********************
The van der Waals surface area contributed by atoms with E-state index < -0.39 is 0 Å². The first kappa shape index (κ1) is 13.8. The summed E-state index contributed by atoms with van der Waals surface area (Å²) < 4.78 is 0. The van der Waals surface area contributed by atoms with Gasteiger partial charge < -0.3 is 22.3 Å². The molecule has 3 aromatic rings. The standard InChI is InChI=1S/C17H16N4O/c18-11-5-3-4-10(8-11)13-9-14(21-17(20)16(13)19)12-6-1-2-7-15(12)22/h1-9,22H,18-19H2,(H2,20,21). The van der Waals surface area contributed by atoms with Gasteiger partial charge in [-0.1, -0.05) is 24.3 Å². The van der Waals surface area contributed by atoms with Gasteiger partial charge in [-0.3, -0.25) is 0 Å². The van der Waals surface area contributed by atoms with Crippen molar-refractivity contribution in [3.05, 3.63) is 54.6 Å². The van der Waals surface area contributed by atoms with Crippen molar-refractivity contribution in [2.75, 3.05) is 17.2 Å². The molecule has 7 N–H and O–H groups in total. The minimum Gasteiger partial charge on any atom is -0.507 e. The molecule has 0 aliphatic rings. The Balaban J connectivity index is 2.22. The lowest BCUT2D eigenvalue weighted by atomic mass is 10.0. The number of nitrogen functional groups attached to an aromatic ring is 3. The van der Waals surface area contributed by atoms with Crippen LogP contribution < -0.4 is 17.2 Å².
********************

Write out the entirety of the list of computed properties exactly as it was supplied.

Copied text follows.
The van der Waals surface area contributed by atoms with E-state index < -0.39 is 0 Å². The first kappa shape index (κ1) is 13.8. The summed E-state index contributed by atoms with van der Waals surface area (Å²) < 4.78 is 0. The van der Waals surface area contributed by atoms with Gasteiger partial charge < -0.3 is 22.3 Å². The molecule has 3 aromatic rings. The standard InChI is InChI=1S/C17H16N4O/c18-11-5-3-4-10(8-11)13-9-14(21-17(20)16(13)19)12-6-1-2-7-15(12)22/h1-9,22H,18-19H2,(H2,20,21). The van der Waals surface area contributed by atoms with Gasteiger partial charge in [-0.1, -0.05) is 24.3 Å². The van der Waals surface area contributed by atoms with Gasteiger partial charge in [-0.3, -0.25) is 0 Å². The van der Waals surface area contributed by atoms with Crippen molar-refractivity contribution in [3.05, 3.63) is 54.6 Å². The van der Waals surface area contributed by atoms with Crippen molar-refractivity contribution in [2.75, 3.05) is 17.2 Å². The molecule has 7 N–H and O–H groups in total. The minimum Gasteiger partial charge on any atom is -0.507 e. The molecule has 0 aliphatic rings. The Balaban J connectivity index is 2.22. The lowest BCUT2D eigenvalue weighted by atomic mass is 10.0. The number of nitrogen functional groups attached to an aromatic ring is 3. The van der Waals surface area contributed by atoms with Crippen LogP contribution < -0.4 is 17.2 Å².